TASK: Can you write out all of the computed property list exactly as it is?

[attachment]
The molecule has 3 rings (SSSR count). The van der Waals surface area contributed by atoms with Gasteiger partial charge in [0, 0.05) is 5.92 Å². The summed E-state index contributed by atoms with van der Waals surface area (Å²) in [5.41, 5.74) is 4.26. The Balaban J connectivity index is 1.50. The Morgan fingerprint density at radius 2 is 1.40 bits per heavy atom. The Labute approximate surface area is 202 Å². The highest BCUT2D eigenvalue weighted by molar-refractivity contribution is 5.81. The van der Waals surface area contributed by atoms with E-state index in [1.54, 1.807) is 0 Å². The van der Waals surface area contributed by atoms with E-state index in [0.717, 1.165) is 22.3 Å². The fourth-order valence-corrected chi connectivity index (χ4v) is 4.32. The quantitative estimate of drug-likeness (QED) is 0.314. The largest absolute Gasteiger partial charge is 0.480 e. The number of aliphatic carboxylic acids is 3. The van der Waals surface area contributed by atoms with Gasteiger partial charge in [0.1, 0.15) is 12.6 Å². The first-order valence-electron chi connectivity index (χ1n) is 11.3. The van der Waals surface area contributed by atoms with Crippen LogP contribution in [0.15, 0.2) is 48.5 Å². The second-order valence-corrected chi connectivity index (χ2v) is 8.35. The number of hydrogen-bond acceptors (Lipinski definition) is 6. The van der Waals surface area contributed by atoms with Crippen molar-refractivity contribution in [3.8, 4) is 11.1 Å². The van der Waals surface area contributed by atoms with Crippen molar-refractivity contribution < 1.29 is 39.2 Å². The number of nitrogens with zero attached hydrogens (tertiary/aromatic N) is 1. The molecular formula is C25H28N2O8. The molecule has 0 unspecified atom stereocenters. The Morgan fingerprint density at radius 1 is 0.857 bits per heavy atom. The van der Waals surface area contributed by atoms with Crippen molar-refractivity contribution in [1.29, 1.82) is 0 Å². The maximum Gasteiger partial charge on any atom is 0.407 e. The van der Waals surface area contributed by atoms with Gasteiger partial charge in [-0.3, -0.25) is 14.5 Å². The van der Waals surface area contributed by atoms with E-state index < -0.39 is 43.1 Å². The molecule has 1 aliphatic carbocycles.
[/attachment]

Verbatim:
The molecule has 3 rings (SSSR count). The van der Waals surface area contributed by atoms with Gasteiger partial charge in [0, 0.05) is 5.92 Å². The summed E-state index contributed by atoms with van der Waals surface area (Å²) in [5.41, 5.74) is 4.26. The Balaban J connectivity index is 1.50. The Morgan fingerprint density at radius 2 is 1.40 bits per heavy atom. The Labute approximate surface area is 202 Å². The highest BCUT2D eigenvalue weighted by molar-refractivity contribution is 5.81. The van der Waals surface area contributed by atoms with E-state index in [1.54, 1.807) is 0 Å². The van der Waals surface area contributed by atoms with E-state index in [0.717, 1.165) is 22.3 Å². The fourth-order valence-corrected chi connectivity index (χ4v) is 4.32. The quantitative estimate of drug-likeness (QED) is 0.314. The largest absolute Gasteiger partial charge is 0.480 e. The number of aliphatic carboxylic acids is 3. The van der Waals surface area contributed by atoms with Gasteiger partial charge in [0.1, 0.15) is 12.6 Å². The first-order valence-electron chi connectivity index (χ1n) is 11.3. The van der Waals surface area contributed by atoms with Crippen LogP contribution in [0.15, 0.2) is 48.5 Å². The second-order valence-corrected chi connectivity index (χ2v) is 8.35. The number of hydrogen-bond acceptors (Lipinski definition) is 6. The van der Waals surface area contributed by atoms with Crippen molar-refractivity contribution in [3.8, 4) is 11.1 Å². The van der Waals surface area contributed by atoms with Crippen molar-refractivity contribution < 1.29 is 39.2 Å². The number of nitrogens with zero attached hydrogens (tertiary/aromatic N) is 1. The molecular formula is C25H28N2O8. The molecule has 0 unspecified atom stereocenters. The Morgan fingerprint density at radius 1 is 0.857 bits per heavy atom. The van der Waals surface area contributed by atoms with Crippen molar-refractivity contribution in [1.29, 1.82) is 0 Å². The maximum Gasteiger partial charge on any atom is 0.407 e. The van der Waals surface area contributed by atoms with Gasteiger partial charge in [-0.3, -0.25) is 14.5 Å². The van der Waals surface area contributed by atoms with E-state index < -0.39 is 43.1 Å². The molecule has 1 aliphatic carbocycles.